Genette Tate: New hope over Aylesbeare disappearance
Detectives are making another attempt to solve the mystery of the disappearance of Devon schoolgirl Genette Tate almost 36 years ago.
They have asked prosecutors to look at bringing charges against serial child killer Robert Black.
Genette, 13, vanished while delivering newspapers in Aylesbeare, east Devon, in 1978. Her body has never been found.
Black was convicted in 2011 of murdering nine-year-old Jennifer Cardy in Northern Ireland, in 1981.
Devon and Cornwall Police have asked the Crown Prosecution Service's Complex Casework Unit to examine whether Black, long considered the prime suspect, can be brought to trial for Genette's murder.
Of all the historical cases in Devon and Cornwall, it is perhaps the Genette Tate disappearance which most haunts both the public and the police.
Generations of detectives have tried - and failed - to solve it.
But they keep on trying, not just because it's their duty, but also because the potential rewards are so very great; the chance, at last, of closure for the police, the local community, the country, and most of all for Genette's family.
Bad character evidence about his previous child killings was put before the jury during the Cardy trial, a decision which was upheld by the Court of Appeal last year.
Black had previously been found guilty of murdering three other young girls.
Detectives want to see if such evidence could be used to help bring a case against Black for Genette's disappearance.
Devon barrister Gavin Collett said: "Evidence like this can have a powerful impact upon a jury."
A senior Devon and Cornwall Police source said that if the attempt to use bad character evidence was unsuccessful, detectives could once again interview Black in prison.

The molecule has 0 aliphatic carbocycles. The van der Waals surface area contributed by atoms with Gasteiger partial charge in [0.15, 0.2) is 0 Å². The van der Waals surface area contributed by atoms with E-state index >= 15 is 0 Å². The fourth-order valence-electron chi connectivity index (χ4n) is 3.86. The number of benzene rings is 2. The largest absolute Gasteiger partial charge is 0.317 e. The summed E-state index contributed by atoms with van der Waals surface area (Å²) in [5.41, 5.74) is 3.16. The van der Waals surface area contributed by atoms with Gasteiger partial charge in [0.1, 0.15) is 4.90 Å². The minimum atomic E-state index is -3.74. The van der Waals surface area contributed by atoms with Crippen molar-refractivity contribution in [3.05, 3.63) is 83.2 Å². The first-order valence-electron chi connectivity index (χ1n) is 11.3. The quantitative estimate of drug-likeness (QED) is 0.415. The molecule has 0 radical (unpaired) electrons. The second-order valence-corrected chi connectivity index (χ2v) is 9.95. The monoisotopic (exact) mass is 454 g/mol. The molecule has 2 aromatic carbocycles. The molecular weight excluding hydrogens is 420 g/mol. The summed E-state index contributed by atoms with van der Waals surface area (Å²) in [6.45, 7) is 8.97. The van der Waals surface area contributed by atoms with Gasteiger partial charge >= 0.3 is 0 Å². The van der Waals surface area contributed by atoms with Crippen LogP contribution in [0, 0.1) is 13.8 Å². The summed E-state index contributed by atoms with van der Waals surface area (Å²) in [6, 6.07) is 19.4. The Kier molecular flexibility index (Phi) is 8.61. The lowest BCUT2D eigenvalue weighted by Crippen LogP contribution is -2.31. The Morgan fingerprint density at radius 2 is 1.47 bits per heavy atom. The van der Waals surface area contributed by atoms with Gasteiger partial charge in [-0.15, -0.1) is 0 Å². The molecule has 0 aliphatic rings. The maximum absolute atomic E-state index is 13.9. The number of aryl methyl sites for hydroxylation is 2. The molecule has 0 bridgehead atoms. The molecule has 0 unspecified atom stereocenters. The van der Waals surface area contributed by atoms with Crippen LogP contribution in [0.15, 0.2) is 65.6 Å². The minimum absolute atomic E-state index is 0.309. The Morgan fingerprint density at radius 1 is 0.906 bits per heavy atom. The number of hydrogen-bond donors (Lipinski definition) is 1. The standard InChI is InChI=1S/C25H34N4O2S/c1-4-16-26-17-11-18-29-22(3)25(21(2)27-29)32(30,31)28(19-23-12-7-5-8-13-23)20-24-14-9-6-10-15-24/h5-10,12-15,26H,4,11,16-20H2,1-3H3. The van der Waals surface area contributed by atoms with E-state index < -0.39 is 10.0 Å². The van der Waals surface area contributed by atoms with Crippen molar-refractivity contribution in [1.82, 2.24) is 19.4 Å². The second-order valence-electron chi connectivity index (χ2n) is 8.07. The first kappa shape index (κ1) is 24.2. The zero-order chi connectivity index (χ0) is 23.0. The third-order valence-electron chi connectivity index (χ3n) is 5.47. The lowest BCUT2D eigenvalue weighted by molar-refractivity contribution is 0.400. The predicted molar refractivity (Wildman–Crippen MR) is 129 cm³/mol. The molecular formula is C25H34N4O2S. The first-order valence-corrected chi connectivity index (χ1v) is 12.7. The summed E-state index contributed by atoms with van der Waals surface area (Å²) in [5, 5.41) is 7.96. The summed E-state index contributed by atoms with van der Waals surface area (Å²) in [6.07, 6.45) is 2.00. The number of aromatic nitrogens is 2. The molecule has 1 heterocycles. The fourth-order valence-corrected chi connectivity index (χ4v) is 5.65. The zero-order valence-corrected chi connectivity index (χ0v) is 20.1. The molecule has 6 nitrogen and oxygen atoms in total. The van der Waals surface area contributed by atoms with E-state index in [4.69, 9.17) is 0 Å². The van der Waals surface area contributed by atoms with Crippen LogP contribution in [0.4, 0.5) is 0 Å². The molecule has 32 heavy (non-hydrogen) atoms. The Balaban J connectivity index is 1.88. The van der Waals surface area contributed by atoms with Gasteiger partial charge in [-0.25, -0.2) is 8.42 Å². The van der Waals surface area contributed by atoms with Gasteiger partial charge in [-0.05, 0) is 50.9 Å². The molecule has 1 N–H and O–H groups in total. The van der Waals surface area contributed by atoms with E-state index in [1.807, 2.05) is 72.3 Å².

But, the officer said, it was "a long shot" as Black had previously refused to co-operate.
Tim Swarbrick, a retired Devon and Cornwall Police superintendent, said, "Cases like this are never closed. It would mean a great deal to the police and the community to see the mystery of Genette's disappearance finally solved."
Genette's father John Tate told BBC Radio 4's Today programme he felt "pretty happy" the police were confident in their investigation, although he hoped they had not overlooked any other suspect by spending time focusing on Black.
Asked how he had coped in the decades since Genette went missing, Mr Tate said it had been difficult as the incident was never far from his mind.
Genette Tate timeline
- 19 August 1978: Genette Tate disappeared from Aylesbeare, Devon while delivering the evening newspaper
- Thousands of people turned out to search the countryside
- 1996 and 1998: Robert Black, sentenced to 10 life sentences for the abduction and murder of three young girls, is interviewed by Devon and Cornwall detectives. He denies any involvement with the Genette Tate case
- 2002: New hope after Genette's DNA was found on one of her jumpers which would allow her body to be identified quickly if discovered
- 2005: Devon and Cornwall Police interview Black again about Genette and send a file to the Crown Prosecution Service (CPS)
- 2008: The CPS decides there is insufficient evidence to charge Black
- 2014: Police ask prosecutors to look at bringing charges against Black
He said: "You look at everything that it could possibly be to do with her. You just cope very poorly sometimes."
Black was arrested by Devon and Cornwall Police in 2005 in connection with Genette's disappearance but there was insufficient evidence to prosecute him. He is serving multiple life sentences for his crimes.
In a statement, Devon and Cornwall Police said they were "liaising with the Complex Case Unit of the Crown Prosecution Service to ascertain if the 2013 Court of Appeal judgement following the murder of Jennifer Cardy in Northern Ireland [in which Black's conviction and the use of bad character evidence was upheld], has any bearing on the Genette Tate case".
The force added: "This liaison is still at a very early stage and will take some time to complete."